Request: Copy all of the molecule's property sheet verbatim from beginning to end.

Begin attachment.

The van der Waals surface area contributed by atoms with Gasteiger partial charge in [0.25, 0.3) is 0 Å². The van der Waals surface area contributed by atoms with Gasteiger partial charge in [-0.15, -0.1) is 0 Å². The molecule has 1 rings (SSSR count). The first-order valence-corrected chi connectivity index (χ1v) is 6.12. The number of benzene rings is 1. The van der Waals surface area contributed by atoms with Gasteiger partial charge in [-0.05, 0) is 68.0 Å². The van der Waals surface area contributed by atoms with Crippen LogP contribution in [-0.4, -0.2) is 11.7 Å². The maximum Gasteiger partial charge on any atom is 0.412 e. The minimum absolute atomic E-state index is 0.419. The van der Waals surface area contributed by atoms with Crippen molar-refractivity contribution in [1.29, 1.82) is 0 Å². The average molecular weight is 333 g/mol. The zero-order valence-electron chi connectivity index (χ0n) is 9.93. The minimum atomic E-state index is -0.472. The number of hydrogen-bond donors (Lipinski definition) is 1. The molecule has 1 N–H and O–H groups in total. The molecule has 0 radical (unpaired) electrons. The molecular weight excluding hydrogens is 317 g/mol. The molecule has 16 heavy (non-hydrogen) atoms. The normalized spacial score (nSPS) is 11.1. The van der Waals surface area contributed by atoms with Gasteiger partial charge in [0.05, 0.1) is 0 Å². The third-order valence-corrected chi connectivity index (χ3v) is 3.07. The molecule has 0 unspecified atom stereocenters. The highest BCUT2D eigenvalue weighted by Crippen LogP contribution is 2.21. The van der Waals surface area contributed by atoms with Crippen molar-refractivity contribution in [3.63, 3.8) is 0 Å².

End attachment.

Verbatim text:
The van der Waals surface area contributed by atoms with Gasteiger partial charge in [0.25, 0.3) is 0 Å². The van der Waals surface area contributed by atoms with Gasteiger partial charge in [-0.15, -0.1) is 0 Å². The molecule has 1 rings (SSSR count). The first-order valence-corrected chi connectivity index (χ1v) is 6.12. The number of benzene rings is 1. The van der Waals surface area contributed by atoms with Gasteiger partial charge in [-0.05, 0) is 68.0 Å². The van der Waals surface area contributed by atoms with Crippen LogP contribution in [-0.4, -0.2) is 11.7 Å². The maximum Gasteiger partial charge on any atom is 0.412 e. The minimum absolute atomic E-state index is 0.419. The van der Waals surface area contributed by atoms with Crippen molar-refractivity contribution in [1.29, 1.82) is 0 Å². The average molecular weight is 333 g/mol. The zero-order valence-electron chi connectivity index (χ0n) is 9.93. The minimum atomic E-state index is -0.472. The number of hydrogen-bond donors (Lipinski definition) is 1. The molecule has 1 N–H and O–H groups in total. The molecule has 0 radical (unpaired) electrons. The molecular weight excluding hydrogens is 317 g/mol. The molecule has 16 heavy (non-hydrogen) atoms. The normalized spacial score (nSPS) is 11.1. The van der Waals surface area contributed by atoms with Gasteiger partial charge in [0.05, 0.1) is 0 Å². The third-order valence-corrected chi connectivity index (χ3v) is 3.07. The molecule has 0 unspecified atom stereocenters. The highest BCUT2D eigenvalue weighted by Crippen LogP contribution is 2.21. The van der Waals surface area contributed by atoms with Crippen molar-refractivity contribution in [3.63, 3.8) is 0 Å².